The author of the piece, Joshua Ortega, is a talented science fiction author, but he's also more than a little unhinged, with an anti-authoritarian streak that also colors his views on technology. He appears to have an anti-tech view because of the potential of such technologies to be abused by a power-hungry government. By accentuating these negative possibilities, he ignores the many positive applications of new technology, and plays into the hands of reactionary luddites on both ends of the political spectrum, from Pat Buchanan to Amory Lovins.
This is not Ortega's first op-ed piece in the Seattle Times; he also wrote this piece last year, which touches upon the implantable chip debate. He utterly fails to notice that the chips are not mandated by the government or any agency with enforcement capabilities (in other words, they are totally voluntary). One cannot be upset if another voluntarily chooses to take an action which compromises their own liberty. The only possible solution to Ortega's dilemma would seem to be a law to ban the use of such devices, which presents its own Orwellian dilemma.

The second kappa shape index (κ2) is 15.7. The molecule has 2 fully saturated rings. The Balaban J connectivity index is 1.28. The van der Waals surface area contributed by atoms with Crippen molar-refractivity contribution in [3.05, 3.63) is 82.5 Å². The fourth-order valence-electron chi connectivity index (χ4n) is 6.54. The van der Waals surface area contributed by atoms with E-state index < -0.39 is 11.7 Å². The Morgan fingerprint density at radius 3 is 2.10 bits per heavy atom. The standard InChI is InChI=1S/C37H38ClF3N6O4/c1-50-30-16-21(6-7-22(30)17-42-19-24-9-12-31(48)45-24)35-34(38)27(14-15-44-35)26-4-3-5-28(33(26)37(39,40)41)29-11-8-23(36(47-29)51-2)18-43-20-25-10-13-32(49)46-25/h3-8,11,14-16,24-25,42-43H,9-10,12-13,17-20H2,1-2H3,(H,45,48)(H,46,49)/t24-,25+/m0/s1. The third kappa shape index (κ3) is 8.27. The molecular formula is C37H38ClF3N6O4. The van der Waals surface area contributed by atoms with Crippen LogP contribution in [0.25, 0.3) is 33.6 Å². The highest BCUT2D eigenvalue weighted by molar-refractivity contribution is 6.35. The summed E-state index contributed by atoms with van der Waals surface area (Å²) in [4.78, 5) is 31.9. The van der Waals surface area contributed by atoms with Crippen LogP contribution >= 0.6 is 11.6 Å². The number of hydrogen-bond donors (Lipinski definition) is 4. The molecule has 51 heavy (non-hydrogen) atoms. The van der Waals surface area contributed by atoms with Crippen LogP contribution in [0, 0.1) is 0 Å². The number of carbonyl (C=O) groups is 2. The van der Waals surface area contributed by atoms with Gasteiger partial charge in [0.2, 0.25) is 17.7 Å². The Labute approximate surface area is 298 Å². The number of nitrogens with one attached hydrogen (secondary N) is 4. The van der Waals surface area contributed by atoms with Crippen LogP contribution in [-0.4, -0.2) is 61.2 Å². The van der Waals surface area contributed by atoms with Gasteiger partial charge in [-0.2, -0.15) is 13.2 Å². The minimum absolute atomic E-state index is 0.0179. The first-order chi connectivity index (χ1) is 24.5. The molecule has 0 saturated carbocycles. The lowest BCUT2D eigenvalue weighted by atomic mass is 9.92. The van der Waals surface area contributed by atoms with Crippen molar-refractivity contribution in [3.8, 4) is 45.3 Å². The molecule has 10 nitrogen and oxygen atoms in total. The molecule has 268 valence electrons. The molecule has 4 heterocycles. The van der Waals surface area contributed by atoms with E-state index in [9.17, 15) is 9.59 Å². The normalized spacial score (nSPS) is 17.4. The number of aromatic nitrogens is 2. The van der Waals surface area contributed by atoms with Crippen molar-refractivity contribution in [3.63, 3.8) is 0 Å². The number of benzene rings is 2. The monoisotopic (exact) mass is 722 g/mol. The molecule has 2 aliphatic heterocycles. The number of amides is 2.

I am a fairly strong proponent of privacy concerns, but I realize that the only way to totally ensure privacy is to stop all technology research and establish some draconian rollbacks of technology advances to prevent any chance of them being used by any agency. This is unrealistic and undesirable.
(UPDATE27July/3:00 PMJane Galt gets it as well. She points out some of the hysteria over inventory tracking is irrational and unfounded. This also ties in, tangentially, to this post of mine, from last year, dealing with the grocery club cards that are proliferating up here. Albertson's is the most recent company to introduce a card, but they do not require any paperwork to get the card; if paying by cash, there is no paper trail at all.)